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Eurobites: Vodafone and Three continue merger pressureEurobites: Vodafone and Three continue merger pressure

Also in today's EMEA regional roundup: EU lobbied over Apple's iMessage service; Orange commits to more fiber deployment in less lucrative areas; Vodafone, Sumitomo unveil Pairpoint brand.

Paul Rainford

November 8, 2023

3 Min Read
Miniature figures coming together on jigsaw pieces
(Source: Mohd Izzuan Roslan/Alamy Stock)
  • UK mobile operators Vodafone and Three are continuing to apply pressure on the powers-that-be to approve their proposed mega-merger. Vodafone is using the publication of a new report on Britain's "digital divide" as the launchpad for its latest lobbying salvo, with its chief network officer, Andrea Dona, basically suggesting that allowing the merger to go ahead would go a long way toward addressing the problem of deprived rural communities missing out on the UK's 5G rollout. The report, "Connecting the Countryside," found that nearly half of rural deprived areas were classed as 5G "notspots." Meanwhile, Three is using its third-quarter results to make the merger case, its CEO Robert Finnegan claiming that a tie-up with Vodafone is the only way for it to escape from the cashflow-negative hole it has been in since the start of 2020. During the first nine months of Three's 2023 financial year, revenue was up 2% year-over-year, to £1.87 billion (US$2.29 billion), though capex was down 39%, to £350 million ($429 million).

  • Google has joined forces with a group of senior European telco executives in an attempt to persuade the EU to class Apple's iMessage platform as a "core service," a designation that means it would have to be fully compatible with rival platforms such as WhatsApp under the terms of the recently introduced Digital Markets Act. As the Financial Times reports (paywall applies), Android users can currently join an iMessage chat group but they do not enjoy the full "functionality" available to iPhone users.

  • Orange and the French government have reached a new agreement on the widespread deployment of fiber that includes a commitment to providing connectivity to an additional 1.12 million homes in the sparsely populated AMII zone by the end of 2025. The operator has to date covered 21 million out of 36 million eligible premises in France, according to Orange's CEO, Christel Heydemann. The plan will, however, have to be approved by the communications regulator, Arcep, before it can be implemented.

  • Vodafone and Sumitomo have renamed their IoT-related joint venture: Henceforth, what was Digital Asset Broker will be called Pairpoint. According to its backers, Pairpoint provides an environment in which connected devices, machines and vehicles can securely transact with each other without bothersome human intervention. Initially, electric vehicle charging will be a key focus area for Pairpoint.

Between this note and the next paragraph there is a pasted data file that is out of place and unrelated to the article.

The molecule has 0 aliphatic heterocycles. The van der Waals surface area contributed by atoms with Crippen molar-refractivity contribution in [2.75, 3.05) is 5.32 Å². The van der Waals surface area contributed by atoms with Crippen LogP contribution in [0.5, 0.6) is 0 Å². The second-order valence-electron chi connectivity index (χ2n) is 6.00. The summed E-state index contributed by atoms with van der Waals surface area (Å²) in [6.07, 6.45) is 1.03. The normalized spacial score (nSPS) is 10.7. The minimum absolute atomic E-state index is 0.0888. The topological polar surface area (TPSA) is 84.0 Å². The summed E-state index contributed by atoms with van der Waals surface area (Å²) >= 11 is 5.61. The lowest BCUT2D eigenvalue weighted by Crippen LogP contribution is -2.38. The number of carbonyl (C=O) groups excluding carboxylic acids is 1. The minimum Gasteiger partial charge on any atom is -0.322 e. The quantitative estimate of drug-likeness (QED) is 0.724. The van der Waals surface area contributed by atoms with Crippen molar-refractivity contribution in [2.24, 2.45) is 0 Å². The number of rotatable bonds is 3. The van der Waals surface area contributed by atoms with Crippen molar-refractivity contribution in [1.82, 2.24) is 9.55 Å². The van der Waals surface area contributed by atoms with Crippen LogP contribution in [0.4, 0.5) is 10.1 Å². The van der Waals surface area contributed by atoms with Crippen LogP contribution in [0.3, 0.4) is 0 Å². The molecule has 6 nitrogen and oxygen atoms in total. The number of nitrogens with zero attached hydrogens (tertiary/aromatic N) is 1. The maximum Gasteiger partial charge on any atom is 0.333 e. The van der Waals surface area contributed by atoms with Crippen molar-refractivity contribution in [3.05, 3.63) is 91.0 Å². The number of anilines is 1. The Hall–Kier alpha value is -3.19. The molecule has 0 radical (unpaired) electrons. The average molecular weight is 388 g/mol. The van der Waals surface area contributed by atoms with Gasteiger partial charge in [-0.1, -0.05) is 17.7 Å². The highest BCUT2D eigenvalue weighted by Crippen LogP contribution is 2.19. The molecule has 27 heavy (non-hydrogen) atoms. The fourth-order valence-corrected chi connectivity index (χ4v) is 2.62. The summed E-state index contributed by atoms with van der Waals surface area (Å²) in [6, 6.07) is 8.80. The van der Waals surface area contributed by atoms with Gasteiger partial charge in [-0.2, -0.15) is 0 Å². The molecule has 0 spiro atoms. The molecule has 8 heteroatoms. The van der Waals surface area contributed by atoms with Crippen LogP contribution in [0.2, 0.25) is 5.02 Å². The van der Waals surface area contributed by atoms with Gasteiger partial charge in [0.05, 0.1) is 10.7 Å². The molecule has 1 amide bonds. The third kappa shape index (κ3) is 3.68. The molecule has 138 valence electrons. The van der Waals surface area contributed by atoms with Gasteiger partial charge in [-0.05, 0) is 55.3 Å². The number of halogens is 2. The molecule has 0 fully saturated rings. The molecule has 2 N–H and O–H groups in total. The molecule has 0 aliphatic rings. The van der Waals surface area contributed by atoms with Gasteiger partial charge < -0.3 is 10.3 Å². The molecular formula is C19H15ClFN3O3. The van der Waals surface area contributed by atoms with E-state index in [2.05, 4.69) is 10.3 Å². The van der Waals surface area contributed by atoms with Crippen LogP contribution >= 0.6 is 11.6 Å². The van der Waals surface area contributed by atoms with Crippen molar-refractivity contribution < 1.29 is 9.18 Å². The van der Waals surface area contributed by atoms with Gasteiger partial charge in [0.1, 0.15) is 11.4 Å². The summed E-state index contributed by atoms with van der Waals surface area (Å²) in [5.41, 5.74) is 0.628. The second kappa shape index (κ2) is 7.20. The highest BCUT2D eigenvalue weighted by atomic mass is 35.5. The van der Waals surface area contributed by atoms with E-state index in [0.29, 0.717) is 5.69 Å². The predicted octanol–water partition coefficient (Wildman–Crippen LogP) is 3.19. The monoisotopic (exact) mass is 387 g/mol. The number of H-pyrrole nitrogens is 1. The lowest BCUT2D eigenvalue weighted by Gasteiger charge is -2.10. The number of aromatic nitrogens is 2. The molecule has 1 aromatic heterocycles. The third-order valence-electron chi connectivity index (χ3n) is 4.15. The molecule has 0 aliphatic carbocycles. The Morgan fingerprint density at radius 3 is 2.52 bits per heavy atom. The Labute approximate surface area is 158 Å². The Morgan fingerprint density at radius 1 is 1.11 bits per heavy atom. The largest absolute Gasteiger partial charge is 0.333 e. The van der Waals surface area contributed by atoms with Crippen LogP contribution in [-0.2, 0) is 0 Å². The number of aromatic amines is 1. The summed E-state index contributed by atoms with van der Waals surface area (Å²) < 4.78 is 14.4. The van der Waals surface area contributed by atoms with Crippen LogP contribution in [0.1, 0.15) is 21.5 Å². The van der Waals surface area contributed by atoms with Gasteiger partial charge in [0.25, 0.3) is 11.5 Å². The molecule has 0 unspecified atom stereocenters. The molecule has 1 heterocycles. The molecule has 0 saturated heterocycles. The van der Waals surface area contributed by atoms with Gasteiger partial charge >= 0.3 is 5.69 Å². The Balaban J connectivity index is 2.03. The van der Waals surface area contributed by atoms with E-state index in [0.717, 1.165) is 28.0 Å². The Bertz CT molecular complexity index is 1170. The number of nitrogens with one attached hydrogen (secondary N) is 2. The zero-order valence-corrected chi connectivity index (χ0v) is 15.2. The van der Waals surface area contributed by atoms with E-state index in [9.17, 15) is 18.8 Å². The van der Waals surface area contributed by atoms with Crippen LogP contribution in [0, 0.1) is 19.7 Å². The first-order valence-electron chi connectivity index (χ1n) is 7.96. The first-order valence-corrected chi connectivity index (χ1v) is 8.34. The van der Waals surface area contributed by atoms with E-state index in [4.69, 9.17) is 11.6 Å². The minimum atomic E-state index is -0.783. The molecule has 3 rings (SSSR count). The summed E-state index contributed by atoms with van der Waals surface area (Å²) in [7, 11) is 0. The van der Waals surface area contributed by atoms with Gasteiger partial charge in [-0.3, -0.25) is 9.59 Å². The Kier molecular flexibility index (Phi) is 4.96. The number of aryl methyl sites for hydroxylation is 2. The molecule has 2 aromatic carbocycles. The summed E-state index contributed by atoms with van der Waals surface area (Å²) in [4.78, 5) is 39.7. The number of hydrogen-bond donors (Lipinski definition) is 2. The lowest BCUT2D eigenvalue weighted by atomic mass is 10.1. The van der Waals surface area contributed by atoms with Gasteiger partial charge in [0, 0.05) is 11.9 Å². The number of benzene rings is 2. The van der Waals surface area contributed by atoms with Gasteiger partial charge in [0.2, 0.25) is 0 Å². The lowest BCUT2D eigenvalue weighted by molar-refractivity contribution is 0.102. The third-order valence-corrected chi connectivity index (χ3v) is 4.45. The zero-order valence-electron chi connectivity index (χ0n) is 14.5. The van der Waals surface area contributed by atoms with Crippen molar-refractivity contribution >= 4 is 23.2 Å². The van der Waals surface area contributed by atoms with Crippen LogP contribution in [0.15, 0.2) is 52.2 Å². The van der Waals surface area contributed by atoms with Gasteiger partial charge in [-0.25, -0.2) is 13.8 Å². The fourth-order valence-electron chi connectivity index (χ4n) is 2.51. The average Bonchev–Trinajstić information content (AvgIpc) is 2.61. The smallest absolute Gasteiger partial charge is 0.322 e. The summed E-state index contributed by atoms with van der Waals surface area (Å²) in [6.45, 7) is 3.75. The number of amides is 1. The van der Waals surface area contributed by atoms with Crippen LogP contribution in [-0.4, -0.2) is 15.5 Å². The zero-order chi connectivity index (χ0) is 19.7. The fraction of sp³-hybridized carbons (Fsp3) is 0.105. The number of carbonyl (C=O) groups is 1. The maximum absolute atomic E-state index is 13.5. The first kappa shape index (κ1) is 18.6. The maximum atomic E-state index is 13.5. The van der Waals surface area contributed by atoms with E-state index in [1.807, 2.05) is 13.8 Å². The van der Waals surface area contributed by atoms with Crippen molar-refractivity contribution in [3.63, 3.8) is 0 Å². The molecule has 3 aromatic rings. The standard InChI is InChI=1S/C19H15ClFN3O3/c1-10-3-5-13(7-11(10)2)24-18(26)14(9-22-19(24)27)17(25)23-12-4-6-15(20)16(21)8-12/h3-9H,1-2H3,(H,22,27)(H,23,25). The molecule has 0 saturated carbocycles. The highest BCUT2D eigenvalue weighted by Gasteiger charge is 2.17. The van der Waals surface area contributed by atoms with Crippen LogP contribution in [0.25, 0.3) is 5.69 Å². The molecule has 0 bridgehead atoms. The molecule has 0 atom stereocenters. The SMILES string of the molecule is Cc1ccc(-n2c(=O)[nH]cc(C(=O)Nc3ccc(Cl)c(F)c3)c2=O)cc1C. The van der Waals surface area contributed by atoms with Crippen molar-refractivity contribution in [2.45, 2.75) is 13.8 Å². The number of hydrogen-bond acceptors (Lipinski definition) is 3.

• Nokia Bell Labs is collaborating with energy giant Aramco on developing so-called Industry 4.0-type applications in Saudi Arabia and beyond. Among other things, the two companies will focus on fostering a 5G "ecosystem" capable of integrating cutting-edge industrial technologies.

  • French-owned satellite company Eutelsat has landed another maritime connectivity contract, this time with MediaMobil. The deal gives MediaMobil access to Eutelsat's fleet of geostationary (GEO) satellites, as well as its terrestrial infrastructure.

  • Nordic operator Tele2 is teaming up with Nokia to provide AirForestry – a company that develops high-capacity drones for forest thinning – with a private 5G network. The drones are controlled from a portable shed equipped with 5G antennas that are positioned to cover the area to be thinned. The project will run as a pilot during 2024.

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About the Author(s)

Paul Rainford

Assistant Editor, Europe, Light Reading

Paul is based on the Isle of Wight, a rocky outcrop off the English coast that is home only to a colony of technology journalists and several thousand puffins.

He has worked as a writer and copy editor since the age of William Caxton, covering the design industry, D-list celebs, tourism and much, much more.

During the noughties Paul took time out from his page proofs and marker pens to run a small hotel with his other half in the wilds of Exmoor. There he developed a range of skills including carrying cooked breakfasts, lying to unwanted guests and stopping leaks with old towels.

Now back, slightly befuddled, in the world of online journalism, Paul is thoroughly engaged with the modern world, regularly firing up his VHS video recorder and accidentally sending text messages to strangers using a chipped Nokia feature phone.

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